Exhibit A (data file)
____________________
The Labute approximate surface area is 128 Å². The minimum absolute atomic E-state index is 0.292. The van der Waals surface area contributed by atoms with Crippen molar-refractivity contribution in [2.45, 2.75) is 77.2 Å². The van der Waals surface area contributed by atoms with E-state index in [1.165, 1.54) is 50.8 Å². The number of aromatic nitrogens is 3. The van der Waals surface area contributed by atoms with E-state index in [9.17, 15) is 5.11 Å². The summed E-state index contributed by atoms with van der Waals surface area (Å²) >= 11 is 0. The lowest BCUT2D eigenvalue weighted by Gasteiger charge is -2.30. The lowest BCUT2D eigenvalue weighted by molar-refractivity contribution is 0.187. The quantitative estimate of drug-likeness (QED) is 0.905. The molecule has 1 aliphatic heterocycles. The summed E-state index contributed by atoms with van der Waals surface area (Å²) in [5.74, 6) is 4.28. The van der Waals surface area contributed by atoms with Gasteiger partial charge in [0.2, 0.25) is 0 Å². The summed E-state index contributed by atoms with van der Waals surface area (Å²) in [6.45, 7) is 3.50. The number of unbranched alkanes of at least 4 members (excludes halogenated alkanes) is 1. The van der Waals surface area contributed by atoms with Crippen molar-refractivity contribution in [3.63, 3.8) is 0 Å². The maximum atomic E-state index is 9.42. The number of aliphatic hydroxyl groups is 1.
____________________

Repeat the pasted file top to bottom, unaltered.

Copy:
The Labute approximate surface area is 128 Å². The minimum absolute atomic E-state index is 0.292. The van der Waals surface area contributed by atoms with Crippen molar-refractivity contribution in [2.45, 2.75) is 77.2 Å². The van der Waals surface area contributed by atoms with E-state index in [1.165, 1.54) is 50.8 Å². The number of aromatic nitrogens is 3. The van der Waals surface area contributed by atoms with E-state index in [9.17, 15) is 5.11 Å². The summed E-state index contributed by atoms with van der Waals surface area (Å²) >= 11 is 0. The lowest BCUT2D eigenvalue weighted by Gasteiger charge is -2.30. The lowest BCUT2D eigenvalue weighted by molar-refractivity contribution is 0.187. The quantitative estimate of drug-likeness (QED) is 0.905. The molecule has 1 aliphatic heterocycles. The summed E-state index contributed by atoms with van der Waals surface area (Å²) in [5.74, 6) is 4.28. The van der Waals surface area contributed by atoms with Gasteiger partial charge in [0.2, 0.25) is 0 Å². The summed E-state index contributed by atoms with van der Waals surface area (Å²) in [6.45, 7) is 3.50. The number of unbranched alkanes of at least 4 members (excludes halogenated alkanes) is 1. The van der Waals surface area contributed by atoms with Crippen molar-refractivity contribution in [3.63, 3.8) is 0 Å². The maximum atomic E-state index is 9.42. The number of aliphatic hydroxyl groups is 1.